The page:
Iven Heldt takes a close look at a nashi pear root, which he claims has the potential to spread throughout the Valley.
Iven Heldt takes a close look at a nashi pear root, which he claims has the potential to spread throughout the Valley.

THE SHARP END

By EMMA CORNFORD

A THORN-COVERED weed capable of puncturing tractor tyres will cause a problem as big as camphor laurel or Parramatta grass, a Braunstone farmer has warned.

Iven Heldt said nashi pear root, growing on more than 100 acres near Bom Bom Creek, had already taken over the area between Dinjerra Road and the Pacific Highway. He said it was starting to spread even further afield, including onto his property and neighbouring land.

According to Mr Heldt, council workers who had cleared some of the weed near Dinjerra Road discovered the thorn of the weed had punctured the tyres of their tractor.

"I've only noticed it (nashi pear) for around two or three years but it's been going around. I've got trees as high as the fence and I noticed one the other day which was seven to eight foot high," Mr Heldt said.

"Where it's growing out near Dinjerra Road, it's virtually in sand and clay so what will it do when it gets onto river country? If we get heavy rains then it will wash the fruit down Glenugie Creek to Ulmarra and it will spread even further down there."

Mr Heldt said the plant was incredibly difficult to remove and should be declared a noxious weed before it spreads out of control. He said the weed also posed a concern for cattle farmers because scratches and scars from the thorns, which are long and sharp, could cause damage to the hide of beef cattle.

"The fact is the authorities will not look at it as a noxious weed because it's not in a big enough area. But it's going to spread ... and get worse and worse," Mr Heldt said.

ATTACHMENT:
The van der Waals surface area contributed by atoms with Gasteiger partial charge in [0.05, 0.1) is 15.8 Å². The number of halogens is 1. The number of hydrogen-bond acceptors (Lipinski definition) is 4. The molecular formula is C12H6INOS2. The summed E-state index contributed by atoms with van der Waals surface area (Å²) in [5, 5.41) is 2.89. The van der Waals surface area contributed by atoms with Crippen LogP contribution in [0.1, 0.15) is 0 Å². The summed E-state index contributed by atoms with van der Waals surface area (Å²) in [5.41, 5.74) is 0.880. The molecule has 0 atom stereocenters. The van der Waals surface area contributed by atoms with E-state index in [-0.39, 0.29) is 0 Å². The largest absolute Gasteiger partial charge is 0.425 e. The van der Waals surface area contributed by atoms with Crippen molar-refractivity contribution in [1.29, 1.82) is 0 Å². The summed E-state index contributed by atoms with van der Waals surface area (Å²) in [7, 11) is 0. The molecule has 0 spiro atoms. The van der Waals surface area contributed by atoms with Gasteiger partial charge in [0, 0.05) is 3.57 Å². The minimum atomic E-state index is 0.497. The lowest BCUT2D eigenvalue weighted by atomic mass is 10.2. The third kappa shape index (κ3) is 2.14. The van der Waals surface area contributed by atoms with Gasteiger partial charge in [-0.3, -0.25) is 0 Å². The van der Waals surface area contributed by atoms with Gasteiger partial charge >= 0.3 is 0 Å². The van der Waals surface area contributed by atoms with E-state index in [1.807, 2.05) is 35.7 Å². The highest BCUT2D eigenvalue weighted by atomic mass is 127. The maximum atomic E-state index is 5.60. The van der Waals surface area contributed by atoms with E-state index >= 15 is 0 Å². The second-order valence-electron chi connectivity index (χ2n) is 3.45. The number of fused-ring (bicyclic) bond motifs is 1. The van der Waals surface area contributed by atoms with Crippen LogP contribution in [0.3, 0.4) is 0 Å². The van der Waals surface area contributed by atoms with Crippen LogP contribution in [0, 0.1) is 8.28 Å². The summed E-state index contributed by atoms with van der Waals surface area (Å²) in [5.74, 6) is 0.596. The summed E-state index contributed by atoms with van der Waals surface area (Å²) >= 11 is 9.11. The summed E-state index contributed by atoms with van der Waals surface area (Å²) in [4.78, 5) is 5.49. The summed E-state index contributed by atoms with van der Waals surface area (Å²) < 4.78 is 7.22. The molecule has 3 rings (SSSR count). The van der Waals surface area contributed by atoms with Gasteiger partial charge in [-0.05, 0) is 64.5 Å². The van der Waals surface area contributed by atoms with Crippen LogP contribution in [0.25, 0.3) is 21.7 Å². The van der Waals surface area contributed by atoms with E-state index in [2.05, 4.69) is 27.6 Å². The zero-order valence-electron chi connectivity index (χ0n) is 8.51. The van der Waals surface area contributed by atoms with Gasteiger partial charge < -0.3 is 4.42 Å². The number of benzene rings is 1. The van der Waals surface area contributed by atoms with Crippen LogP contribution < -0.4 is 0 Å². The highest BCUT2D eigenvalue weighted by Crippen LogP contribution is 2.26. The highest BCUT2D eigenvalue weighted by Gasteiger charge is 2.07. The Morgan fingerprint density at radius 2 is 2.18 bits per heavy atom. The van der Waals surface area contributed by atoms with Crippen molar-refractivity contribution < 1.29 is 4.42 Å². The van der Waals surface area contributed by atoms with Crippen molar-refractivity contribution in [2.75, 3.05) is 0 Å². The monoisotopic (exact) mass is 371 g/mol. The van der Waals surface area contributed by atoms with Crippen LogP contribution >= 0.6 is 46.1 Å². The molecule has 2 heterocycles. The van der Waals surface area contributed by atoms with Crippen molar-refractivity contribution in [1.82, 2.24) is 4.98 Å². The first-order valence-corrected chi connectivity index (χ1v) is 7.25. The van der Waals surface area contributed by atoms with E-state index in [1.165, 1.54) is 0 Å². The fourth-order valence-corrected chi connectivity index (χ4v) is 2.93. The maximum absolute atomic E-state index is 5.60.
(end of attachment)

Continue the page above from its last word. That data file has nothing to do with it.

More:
"Camphor laurel is a problem here and so is Parramatta grass, but when that first came here people didn't know what it was and we'll never get rid of it now. This could be the next thing."

Clarence Valley Council chief weeds officer Reece Luxton said even though the weed was a good example of 'land being allowed to go feral', he doubted it would be labelled a noxious weed.

"Unfortunately it's not likely to be declared a noxious weed because its spread patterns haven't determined to us that it will take off but we're still keeping an eye on it and gathering some background information before jumping in feet first."

However, he said the weed was currently under investigation and tests had been carried out for the past 12 months to find a way to kill the root.

"We've got a number of chemical control trials going on at a property down there," he said.

"The results are variable depending on what the situation is (so) we're just keeping a watch on it and seeing where it's going."



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